Neighborhood Watch

Eye To The Future

Optical work, with its emphasis on mathematics and precision and the principles of physics, appeals to Michaels. Also, he reasons that if he could deal with teenagers in the classroom, he should certainly be able to satisfy customers for eyewear. His first optical business was part of an HMO on Long Island, but the organization failed. He then worked for an optician near Eighth Avenue and 23rd Street. At that time, he had wanted his own shop but hadn't been ready. Then "this opportunity came up" in an area he liked.

As with most entrepreneurs, Michaels is reluctant to divulge to an outsider the precise financial details of his tenancy or his capitalization, but he reports that he has signed a multiyear lease that he finds "comfortable." In New York, most commercial leases contain a clause that permits the renter to stop paying and vacate the space if the business fails, an important comfort to a start-up venture. Most storefronts in this area rent for around $75 per square foot per month, which would put his rent at a hypothetical $3,000 per month. Rents have been creeping up and, in the process, changing business assumptions: Whereas in the past, businesses could figure that rent would cost them one-quarter of their gross income, now they must figure it at one-third of their gross or more. The hypothetical $3,000-a-month rent will likely require Michaels to sell something like 20 pairs of glasses just to meet it, and twice that many pairs per month to meet his other expenses, pay himself a modest salary, compensate his optometrist, and begin to amortize his start-up costs, which neighborhood observers estimate at between $35,000 and $75,000.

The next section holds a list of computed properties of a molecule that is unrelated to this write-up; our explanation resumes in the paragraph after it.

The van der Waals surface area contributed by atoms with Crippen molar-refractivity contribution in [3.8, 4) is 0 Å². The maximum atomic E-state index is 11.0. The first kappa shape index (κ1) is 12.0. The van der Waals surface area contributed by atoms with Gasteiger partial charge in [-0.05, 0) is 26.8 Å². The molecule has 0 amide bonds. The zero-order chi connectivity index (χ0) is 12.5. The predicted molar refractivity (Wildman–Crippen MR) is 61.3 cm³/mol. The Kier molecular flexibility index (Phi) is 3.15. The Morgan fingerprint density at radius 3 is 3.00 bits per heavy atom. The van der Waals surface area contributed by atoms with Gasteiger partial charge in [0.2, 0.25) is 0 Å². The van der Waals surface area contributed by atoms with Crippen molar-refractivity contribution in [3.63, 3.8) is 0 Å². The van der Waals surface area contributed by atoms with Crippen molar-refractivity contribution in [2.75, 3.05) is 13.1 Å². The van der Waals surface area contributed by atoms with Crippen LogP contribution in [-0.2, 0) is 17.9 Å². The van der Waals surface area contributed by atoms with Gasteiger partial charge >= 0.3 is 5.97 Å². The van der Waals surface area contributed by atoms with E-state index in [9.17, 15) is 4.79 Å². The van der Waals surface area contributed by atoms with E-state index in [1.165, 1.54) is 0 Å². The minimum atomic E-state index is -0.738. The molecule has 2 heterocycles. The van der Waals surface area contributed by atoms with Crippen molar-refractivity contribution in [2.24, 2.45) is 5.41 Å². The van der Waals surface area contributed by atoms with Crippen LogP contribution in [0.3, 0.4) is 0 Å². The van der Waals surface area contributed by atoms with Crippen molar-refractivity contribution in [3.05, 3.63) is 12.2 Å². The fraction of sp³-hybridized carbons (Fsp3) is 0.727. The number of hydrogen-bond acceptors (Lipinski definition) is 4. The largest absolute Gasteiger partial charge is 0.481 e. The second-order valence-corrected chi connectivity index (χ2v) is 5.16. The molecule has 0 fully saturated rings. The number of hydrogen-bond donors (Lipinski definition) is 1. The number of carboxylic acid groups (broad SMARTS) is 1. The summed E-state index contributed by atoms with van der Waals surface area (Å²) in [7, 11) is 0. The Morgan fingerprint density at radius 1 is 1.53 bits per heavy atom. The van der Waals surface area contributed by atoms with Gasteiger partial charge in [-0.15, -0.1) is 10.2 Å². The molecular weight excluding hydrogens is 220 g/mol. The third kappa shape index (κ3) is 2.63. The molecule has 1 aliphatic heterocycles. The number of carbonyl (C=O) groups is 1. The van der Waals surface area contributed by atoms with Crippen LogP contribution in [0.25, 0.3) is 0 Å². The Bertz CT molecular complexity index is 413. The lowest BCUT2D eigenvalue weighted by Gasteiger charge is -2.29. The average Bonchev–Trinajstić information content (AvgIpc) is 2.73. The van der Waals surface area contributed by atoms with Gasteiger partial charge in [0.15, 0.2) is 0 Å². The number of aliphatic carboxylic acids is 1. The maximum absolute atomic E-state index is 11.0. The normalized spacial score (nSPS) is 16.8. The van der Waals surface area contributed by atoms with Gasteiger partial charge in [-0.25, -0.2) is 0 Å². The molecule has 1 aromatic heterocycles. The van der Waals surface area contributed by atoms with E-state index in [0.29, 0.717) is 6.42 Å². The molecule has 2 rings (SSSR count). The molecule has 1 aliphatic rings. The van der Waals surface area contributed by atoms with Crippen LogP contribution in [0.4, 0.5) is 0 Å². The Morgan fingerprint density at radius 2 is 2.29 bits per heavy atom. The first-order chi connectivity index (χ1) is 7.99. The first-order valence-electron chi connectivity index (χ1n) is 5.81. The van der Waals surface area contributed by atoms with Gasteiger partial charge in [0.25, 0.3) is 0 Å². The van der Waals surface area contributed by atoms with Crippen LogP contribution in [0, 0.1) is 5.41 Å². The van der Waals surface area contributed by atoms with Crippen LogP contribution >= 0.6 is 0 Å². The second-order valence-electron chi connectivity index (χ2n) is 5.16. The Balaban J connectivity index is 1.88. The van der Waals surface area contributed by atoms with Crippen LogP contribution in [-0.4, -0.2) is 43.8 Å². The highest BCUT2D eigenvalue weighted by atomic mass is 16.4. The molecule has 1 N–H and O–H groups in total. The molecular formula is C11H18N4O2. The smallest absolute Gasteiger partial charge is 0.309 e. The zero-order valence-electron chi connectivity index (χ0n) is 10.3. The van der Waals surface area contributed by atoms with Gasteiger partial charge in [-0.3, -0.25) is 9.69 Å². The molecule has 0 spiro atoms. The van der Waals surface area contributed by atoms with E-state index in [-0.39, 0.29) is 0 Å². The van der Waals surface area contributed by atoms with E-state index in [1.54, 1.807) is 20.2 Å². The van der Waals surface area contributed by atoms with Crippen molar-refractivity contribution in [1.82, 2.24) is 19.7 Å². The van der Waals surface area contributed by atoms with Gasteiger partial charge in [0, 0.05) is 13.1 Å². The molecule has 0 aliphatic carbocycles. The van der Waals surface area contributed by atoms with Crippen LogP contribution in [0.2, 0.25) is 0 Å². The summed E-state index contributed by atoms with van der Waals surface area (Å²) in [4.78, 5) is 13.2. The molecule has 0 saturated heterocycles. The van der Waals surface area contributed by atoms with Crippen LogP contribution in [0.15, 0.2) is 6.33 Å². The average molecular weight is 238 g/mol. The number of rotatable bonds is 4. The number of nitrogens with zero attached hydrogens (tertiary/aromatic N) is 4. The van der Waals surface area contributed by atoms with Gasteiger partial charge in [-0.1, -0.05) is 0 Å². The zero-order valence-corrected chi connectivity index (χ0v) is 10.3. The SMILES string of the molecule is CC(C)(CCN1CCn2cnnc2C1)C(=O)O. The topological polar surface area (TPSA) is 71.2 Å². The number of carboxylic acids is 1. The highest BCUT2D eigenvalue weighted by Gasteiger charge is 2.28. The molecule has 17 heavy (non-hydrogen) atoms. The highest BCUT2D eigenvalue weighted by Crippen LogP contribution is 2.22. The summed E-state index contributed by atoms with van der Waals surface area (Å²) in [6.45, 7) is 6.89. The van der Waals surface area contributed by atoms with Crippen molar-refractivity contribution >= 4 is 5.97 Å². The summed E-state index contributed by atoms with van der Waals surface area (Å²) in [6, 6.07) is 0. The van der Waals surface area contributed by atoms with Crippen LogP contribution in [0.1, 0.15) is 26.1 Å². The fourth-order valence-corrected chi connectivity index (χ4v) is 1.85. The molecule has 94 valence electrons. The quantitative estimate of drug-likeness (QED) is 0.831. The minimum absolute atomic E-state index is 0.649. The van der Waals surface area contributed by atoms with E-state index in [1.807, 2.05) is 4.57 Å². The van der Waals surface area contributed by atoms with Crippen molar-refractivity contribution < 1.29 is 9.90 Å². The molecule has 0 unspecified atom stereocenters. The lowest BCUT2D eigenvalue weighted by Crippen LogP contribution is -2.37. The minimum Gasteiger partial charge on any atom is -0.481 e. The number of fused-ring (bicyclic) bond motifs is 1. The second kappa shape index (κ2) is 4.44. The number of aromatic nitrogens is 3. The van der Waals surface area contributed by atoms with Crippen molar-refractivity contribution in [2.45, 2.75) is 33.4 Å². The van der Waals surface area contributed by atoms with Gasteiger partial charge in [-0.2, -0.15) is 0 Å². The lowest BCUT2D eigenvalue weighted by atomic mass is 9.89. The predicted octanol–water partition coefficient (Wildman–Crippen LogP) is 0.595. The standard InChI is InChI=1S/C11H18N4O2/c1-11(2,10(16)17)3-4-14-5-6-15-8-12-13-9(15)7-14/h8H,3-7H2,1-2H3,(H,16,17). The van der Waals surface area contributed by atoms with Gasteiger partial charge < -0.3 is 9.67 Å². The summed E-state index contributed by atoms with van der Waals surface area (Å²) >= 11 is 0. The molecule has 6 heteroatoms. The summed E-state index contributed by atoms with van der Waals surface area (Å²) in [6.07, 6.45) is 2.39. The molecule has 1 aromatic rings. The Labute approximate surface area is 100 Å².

The start-up money, Michaels says, came from his own savings and from "people who believe in me." Michaels certainly appears to be a man on whom friends might reasonably bet: He has a business plan and is experienced at his craft, if not completely as an entrepreneur, and he has what is probably the correct philosophy (and budget to match), one that recognizes it will take time to build a client base and that for a while outgo will likely exceed income. Whether his shop will be different enough from the competitor down the avenue to be commercially viable, say, within the year, is a toss-up.

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This article was originally published in the March 1998 print edition of Entrepreneur with the headline: Neighborhood Watch.

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